Much like engines, you can use slices to create custom controller actions, custom models, or custom views. What happens if you don't like the way the behaviour in the slice works? Well go change it. If you want to natively support an action or format that the slice didn't come with, just go create the template. Your own monkey-patches exist in the /slices directory within your app. Just add in the new models, views, controllers definitions, etc. They'll take precedence over any conflicting definitions within the slice.
When a slice initializes, it gets quite a number of hooks available to determine what it should load and add in its own behaviour. The main load points are:
The URL helper method is handled by slice_url for your slices, so you use it like this:
slice_url(:controller => ...., :action => ...) slice_url(:merb_auth_slice_password, :login)
The latter would give you the URL to the login route, as defined within the merb_auth slice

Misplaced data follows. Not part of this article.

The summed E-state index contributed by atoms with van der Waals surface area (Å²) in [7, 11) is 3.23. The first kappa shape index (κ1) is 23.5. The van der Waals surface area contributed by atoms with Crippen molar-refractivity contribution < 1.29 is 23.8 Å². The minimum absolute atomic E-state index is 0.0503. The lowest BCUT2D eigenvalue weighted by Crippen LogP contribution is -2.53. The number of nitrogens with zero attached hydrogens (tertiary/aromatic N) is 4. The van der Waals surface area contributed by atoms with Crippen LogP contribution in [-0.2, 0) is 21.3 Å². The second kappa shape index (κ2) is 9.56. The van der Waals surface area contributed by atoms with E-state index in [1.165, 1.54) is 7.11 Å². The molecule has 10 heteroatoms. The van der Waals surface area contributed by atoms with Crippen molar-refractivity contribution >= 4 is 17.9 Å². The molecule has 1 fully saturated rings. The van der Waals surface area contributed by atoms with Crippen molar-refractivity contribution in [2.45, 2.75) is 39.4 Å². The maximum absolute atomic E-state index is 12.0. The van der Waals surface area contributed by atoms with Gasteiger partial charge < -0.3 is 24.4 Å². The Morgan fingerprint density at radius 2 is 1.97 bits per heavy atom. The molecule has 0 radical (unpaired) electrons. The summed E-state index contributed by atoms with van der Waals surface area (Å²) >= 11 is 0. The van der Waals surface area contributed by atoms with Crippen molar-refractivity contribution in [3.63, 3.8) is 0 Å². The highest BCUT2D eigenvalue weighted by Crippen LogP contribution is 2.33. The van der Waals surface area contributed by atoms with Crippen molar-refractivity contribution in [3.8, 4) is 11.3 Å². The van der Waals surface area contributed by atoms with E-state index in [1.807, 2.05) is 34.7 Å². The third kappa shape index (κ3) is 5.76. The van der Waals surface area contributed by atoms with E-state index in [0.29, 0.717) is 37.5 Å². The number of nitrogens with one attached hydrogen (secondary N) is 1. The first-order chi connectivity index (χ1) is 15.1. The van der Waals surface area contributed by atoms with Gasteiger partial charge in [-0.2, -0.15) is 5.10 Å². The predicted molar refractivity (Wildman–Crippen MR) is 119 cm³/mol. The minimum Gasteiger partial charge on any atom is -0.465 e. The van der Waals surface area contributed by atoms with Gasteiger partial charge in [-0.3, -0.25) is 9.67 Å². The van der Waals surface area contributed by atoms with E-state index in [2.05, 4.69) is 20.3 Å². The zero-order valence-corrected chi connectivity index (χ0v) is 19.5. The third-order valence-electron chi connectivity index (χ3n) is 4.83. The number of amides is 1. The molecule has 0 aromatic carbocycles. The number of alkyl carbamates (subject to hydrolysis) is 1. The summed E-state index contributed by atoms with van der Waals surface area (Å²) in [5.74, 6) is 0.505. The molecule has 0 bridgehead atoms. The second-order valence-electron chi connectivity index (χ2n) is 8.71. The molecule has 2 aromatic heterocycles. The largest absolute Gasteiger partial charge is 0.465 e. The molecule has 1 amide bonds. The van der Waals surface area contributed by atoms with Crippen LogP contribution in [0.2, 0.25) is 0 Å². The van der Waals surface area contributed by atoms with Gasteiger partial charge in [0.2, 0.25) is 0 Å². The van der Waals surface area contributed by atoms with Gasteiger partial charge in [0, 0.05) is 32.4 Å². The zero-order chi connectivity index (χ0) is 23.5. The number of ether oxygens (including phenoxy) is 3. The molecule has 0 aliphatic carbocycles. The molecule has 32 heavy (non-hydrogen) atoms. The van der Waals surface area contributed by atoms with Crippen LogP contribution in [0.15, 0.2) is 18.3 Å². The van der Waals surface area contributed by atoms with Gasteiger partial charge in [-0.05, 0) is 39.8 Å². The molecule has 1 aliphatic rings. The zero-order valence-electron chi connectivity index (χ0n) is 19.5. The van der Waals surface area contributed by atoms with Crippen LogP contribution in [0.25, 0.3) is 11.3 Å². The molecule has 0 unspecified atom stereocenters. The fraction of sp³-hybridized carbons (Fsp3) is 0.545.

A few other points to keep in mind, you should namespace everything to prevent conflicts with the actual application that is including your slice. This includes models. You just namespace models like so:
class MySlice::Post end
Also, package up any assets you depend on. The end-user can include them in their app with a rake task:
And now the assets will be available in /myslice/images/...;
Basically the gist of this talk was that TDD (at least how most people do it) is useless as a means of regression testing. If you've have to go back and change tests because you've changed code then you no longer have any proof that your code still works. There is no existence of a test that tests your original intention. That being said, TDD is still good and Yehuda still uses it for development, but his approach is somewhat different.